College History and Background

Whitman College traces its roots to the 1830s. In 1836, Marcus and Narcissa Whitman established a mission and a school near Walla Walla to teach the Cayuse Indians to read and write their native language. Later, the couple provided assistance to Oregon Trail travelers. However, the Whitman’s were killed in 1847, and fellow missionary Rev. Cushing Eells resolved to establish a school in their honor. The Washington Territorial Legislature granted a charter to Whitman Seminary on Dec. 20, 1859. College courses were first offered at Whitman in 1882 and on Nov. 28, 1883, the legislature issued a new charter, changing the seminary into a four-year, degree-granting college.

The college has remained small in order to facilitate the close faculty-student interaction that is essential to exceptional higher education. In 1914, Whitman became the first college or university in the nation to require undergraduate students to complete comprehensive examinations in their major fields. The installation of a Phi Beta Kappa chapter in 1919, the first for any Northwest college, marked Whitman’s growing reputation.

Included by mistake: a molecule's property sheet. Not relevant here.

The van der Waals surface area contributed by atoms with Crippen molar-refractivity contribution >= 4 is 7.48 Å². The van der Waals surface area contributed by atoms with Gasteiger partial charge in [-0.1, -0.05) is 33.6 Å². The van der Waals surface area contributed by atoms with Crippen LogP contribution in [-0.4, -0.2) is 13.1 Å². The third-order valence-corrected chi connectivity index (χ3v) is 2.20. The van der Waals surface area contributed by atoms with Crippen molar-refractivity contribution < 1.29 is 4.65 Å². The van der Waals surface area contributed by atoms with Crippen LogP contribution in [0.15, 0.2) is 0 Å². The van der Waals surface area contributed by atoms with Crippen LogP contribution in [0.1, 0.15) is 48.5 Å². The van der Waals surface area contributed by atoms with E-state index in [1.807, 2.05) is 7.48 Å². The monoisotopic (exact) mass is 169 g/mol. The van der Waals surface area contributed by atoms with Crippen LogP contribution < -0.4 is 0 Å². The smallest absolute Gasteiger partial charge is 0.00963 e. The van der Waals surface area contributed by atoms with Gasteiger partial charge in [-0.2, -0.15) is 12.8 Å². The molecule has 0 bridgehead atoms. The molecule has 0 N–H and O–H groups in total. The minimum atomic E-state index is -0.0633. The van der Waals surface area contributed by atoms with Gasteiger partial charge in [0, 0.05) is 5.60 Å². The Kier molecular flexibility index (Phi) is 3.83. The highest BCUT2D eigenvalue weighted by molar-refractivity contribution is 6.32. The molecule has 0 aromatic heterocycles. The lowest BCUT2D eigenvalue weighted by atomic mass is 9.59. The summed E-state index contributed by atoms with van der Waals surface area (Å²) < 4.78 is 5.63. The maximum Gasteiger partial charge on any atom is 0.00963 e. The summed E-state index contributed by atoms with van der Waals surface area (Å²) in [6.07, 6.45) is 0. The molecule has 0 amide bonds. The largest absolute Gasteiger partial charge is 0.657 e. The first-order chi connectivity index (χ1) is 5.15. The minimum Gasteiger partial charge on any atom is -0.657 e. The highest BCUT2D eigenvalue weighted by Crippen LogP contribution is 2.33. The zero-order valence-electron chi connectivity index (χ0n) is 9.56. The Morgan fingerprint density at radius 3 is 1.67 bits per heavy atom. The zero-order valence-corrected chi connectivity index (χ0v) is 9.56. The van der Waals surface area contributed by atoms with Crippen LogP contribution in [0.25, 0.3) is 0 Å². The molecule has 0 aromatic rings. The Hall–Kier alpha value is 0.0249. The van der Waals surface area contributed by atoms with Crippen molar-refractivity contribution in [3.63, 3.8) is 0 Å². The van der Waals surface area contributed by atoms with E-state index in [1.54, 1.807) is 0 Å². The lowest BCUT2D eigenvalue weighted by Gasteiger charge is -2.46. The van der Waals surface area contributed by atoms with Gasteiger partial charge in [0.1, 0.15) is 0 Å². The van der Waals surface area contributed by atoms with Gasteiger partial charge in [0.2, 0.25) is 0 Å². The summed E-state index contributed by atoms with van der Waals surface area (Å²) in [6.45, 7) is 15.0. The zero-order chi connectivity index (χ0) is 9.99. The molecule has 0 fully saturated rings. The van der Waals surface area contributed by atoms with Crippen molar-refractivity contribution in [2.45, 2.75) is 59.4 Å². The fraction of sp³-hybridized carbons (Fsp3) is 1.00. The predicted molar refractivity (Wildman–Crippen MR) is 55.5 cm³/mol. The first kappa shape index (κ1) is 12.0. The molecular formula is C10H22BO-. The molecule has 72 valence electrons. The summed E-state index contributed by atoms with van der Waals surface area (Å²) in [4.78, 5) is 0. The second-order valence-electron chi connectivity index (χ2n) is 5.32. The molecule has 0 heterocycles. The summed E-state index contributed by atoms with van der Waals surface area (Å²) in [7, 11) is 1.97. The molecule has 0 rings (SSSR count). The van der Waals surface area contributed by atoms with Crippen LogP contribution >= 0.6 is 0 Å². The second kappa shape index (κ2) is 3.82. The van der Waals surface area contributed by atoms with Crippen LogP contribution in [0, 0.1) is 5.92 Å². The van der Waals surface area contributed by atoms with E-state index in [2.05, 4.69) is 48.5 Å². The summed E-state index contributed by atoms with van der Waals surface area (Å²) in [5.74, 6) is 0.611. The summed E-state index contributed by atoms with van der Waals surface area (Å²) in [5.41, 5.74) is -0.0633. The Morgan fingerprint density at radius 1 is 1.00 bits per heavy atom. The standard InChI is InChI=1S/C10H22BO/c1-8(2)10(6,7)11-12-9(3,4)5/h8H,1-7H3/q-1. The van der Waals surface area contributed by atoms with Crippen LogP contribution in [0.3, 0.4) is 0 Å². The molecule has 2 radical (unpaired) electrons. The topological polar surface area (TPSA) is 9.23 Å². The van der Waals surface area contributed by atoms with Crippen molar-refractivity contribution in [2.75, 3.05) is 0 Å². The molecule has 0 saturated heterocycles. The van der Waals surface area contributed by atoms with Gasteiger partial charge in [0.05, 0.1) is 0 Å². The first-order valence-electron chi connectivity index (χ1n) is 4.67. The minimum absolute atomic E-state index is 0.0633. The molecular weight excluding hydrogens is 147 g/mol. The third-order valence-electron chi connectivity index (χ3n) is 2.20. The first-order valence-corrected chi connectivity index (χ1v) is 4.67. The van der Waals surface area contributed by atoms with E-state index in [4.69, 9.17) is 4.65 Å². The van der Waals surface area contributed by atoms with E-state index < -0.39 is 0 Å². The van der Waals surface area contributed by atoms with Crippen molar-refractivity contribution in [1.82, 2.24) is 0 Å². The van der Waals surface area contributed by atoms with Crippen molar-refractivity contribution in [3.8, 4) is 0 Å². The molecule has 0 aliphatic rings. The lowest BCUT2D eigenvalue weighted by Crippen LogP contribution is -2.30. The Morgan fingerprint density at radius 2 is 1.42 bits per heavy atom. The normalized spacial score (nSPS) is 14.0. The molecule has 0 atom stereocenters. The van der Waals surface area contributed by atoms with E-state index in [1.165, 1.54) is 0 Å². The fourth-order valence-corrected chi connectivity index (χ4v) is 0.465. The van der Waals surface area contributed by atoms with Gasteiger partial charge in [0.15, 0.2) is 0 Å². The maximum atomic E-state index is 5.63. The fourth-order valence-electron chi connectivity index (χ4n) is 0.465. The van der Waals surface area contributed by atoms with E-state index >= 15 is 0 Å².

One of Whitman’s most recognizable campus landmarks is the clock tower atop Memorial Building, which was constructed in 1899. Among recent construction projects are Stanton Hall and Cleveland Commons, the upgrade of the Sherwood Athletic Center and the Glover Alston Center, along with the renovation and expansion of Maxey Hall, Penrose Library, the Hall of Science and Harper Joy Theater. Newer buildings also include the Fouts Center for Visual Arts, the Baker Ferguson Fitness Center/Harvey Pool, the Welty Center (health and counseling services) and the Reid Campus Center.

The campus is one block from downtown Walla Walla, a city of 32,000 in southeastern Washington. The town’s setting among golden wheat fields shadowed by the Blue Mountains provides countless opportunities for outdoor pursuits. Named one of the nation’s top 25 “small town cultural treasures” and cited by Sunset magazine as having the best Main Street in the West, Walla Walla is known for its art galleries, symphony orchestra, community theater and premium wineries. Whitman sponsors dance groups, operas, musical soloists, film festivals and performances by the college’s excellent music and theater departments. The college hosts nationally recognized lecturers in science, letters, politics, current history and other fields.